This partnership turned out to be far from a happy union. In April 2020, news sources cited a report from New York’s Quintessential Capital Management (“QCM”) that uncovered fraud and offered an opinion that “Akazoo look[ed] like an accounting scheme.”

QCM further noted that Akazoo’s “users, subscribers, revenue and profit may be profoundly overstated” and that Akazoo is available in only a handful of countries and is barely used. Akazoo’s share price took an understandable dive as a result, and all of this led the company’s board of directors to launch an investigation into its revenue sources and contractual arrangements with business partners.

The special committee, authorized by the company’s board, completed its investigation with the assistance of outside counsel and advisors, and determined that “former members of Akazoo’s management team and associates defrauded Akazoo’s investors, including the predecessor SPAC acquiring entity Modern Media Acquisition Corp., by materially misrepresenting Akazoo’s business, operations, and financial results as part of a multi-year fraud.”

In May 2020, the special committee recommended termination of Mr. Zervos as CEO of the company for cause, requested that Mr. Zervos resign as a member of the board, and appointed Michael Knott as interim CEO.

The board announced that the combined company’s and Akazoo Limited’s financial statements were not to be relied on because they were materially false and misleading.

The committee confirmed that Akazoo had “only negligible actual revenue and subscribers for years and that former members of Akazoo management and associates participated in a sophisticated scheme to falsify Akazoo’s books and records, including due diligence materials provided to [Modern Media] and its legal, financial, and other advisors in connection with the Akazoo business combination in 2019.”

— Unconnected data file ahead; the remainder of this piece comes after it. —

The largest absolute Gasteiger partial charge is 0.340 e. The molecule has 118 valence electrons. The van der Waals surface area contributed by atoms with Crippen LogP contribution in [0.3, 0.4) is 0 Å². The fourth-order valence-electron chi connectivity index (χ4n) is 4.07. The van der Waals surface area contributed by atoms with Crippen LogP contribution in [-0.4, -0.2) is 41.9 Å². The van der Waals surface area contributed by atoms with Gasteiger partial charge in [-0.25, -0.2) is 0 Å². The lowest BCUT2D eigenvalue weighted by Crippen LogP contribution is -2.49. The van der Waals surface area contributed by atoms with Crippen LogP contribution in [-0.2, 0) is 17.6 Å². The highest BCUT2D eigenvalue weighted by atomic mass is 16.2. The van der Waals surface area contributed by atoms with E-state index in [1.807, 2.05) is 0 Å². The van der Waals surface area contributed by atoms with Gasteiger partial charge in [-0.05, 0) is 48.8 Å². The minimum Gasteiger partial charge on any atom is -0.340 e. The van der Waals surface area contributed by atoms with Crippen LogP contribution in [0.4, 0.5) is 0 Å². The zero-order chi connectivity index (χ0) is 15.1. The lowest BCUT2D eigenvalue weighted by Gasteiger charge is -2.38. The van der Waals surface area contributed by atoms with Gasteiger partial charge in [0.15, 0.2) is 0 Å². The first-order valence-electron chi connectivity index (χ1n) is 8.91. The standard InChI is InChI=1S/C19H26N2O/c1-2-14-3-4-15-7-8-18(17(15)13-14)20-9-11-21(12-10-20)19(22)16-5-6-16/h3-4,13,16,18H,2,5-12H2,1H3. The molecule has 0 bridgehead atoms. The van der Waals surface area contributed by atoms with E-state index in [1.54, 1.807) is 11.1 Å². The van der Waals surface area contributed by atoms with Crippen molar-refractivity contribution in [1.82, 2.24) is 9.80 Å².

Needless to say, the plaintiff’s bar is all over this news seeking to file class action lawsuits against the entities involved.

This pending class action will be a particularly interesting one to watch. There has not been much litigation in the SPAC world as discussed in more detail in this recent article. However, with general SPAC IPO and M&A activity hitting a high point this year, SPAC sponsor teams would be well advised to consider a potential increase in SPAC litigation and to seriously look into various protections available.

Coverage for their directors and officers through D&O insurance would be one of these protective mechanisms. And to mitigate investor losses in a situation like Akazoo’s, other insurance products (for example, reps and warranties insurance or contingent liability insurance) can go a long way to reduce investor and sponsor losses, not to mention salvage the sponsor team’s reputation.

If Modern Media’s management team had purchased a representations and warranties insurance policy protecting Modern Media from the breaches of the reps in its merger agreement with Akazoo and from fraud resulting from Akazoo’s false information, the insurance policy would have responded to cover at least some of Modern Media’s losses.

For more information on D&O and M&A insurance coverage options, see our Guide to Insurance for SPACs.

Visit our SPACs industries page for more insights and resources related to Special Purpose Acquisition Companies.